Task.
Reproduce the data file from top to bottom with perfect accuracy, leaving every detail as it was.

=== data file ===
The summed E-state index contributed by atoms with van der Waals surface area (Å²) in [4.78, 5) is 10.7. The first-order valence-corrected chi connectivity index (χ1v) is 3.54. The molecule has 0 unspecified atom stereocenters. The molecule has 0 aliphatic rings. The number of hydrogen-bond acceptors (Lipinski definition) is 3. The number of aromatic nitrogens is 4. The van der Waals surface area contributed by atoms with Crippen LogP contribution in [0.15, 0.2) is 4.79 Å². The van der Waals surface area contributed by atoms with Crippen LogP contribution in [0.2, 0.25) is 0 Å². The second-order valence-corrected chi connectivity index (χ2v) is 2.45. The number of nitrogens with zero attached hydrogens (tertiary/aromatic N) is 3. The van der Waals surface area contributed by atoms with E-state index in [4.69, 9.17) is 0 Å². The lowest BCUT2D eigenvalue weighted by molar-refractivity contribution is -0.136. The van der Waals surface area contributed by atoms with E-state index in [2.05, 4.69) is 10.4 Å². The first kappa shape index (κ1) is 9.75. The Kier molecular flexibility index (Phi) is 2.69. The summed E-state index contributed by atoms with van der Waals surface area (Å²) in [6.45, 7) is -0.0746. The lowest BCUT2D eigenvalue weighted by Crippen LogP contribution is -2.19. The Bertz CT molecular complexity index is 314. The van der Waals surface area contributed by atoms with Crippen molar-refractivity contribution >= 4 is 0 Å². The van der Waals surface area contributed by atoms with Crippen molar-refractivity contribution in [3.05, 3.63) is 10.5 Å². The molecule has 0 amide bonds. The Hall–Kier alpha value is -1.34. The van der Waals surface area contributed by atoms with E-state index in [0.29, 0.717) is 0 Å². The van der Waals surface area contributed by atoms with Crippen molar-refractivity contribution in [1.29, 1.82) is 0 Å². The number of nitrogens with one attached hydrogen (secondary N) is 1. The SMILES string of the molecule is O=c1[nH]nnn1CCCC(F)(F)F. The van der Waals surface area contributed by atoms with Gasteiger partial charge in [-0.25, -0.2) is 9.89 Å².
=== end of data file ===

The summed E-state index contributed by atoms with van der Waals surface area (Å²) in [4.78, 5) is 10.7. The first-order valence-corrected chi connectivity index (χ1v) is 3.54. The molecule has 0 unspecified atom stereocenters. The molecule has 0 aliphatic rings. The number of hydrogen-bond acceptors (Lipinski definition) is 3. The number of aromatic nitrogens is 4. The van der Waals surface area contributed by atoms with Crippen LogP contribution in [0.15, 0.2) is 4.79 Å². The van der Waals surface area contributed by atoms with Crippen LogP contribution in [0.2, 0.25) is 0 Å². The second-order valence-corrected chi connectivity index (χ2v) is 2.45. The number of nitrogens with zero attached hydrogens (tertiary/aromatic N) is 3. The van der Waals surface area contributed by atoms with E-state index in [4.69, 9.17) is 0 Å². The lowest BCUT2D eigenvalue weighted by molar-refractivity contribution is -0.136. The van der Waals surface area contributed by atoms with E-state index in [2.05, 4.69) is 10.4 Å². The first kappa shape index (κ1) is 9.75. The Kier molecular flexibility index (Phi) is 2.69. The summed E-state index contributed by atoms with van der Waals surface area (Å²) in [6.45, 7) is -0.0746. The lowest BCUT2D eigenvalue weighted by Crippen LogP contribution is -2.19. The Bertz CT molecular complexity index is 314. The van der Waals surface area contributed by atoms with Crippen molar-refractivity contribution >= 4 is 0 Å². The van der Waals surface area contributed by atoms with Crippen molar-refractivity contribution in [3.05, 3.63) is 10.5 Å². The molecule has 0 amide bonds. The Hall–Kier alpha value is -1.34. The van der Waals surface area contributed by atoms with E-state index in [0.29, 0.717) is 0 Å². The van der Waals surface area contributed by atoms with Crippen molar-refractivity contribution in [1.29, 1.82) is 0 Å². The number of nitrogens with one attached hydrogen (secondary N) is 1. The SMILES string of the molecule is O=c1[nH]nnn1CCCC(F)(F)F. The van der Waals surface area contributed by atoms with Gasteiger partial charge in [-0.25, -0.2) is 9.89 Å².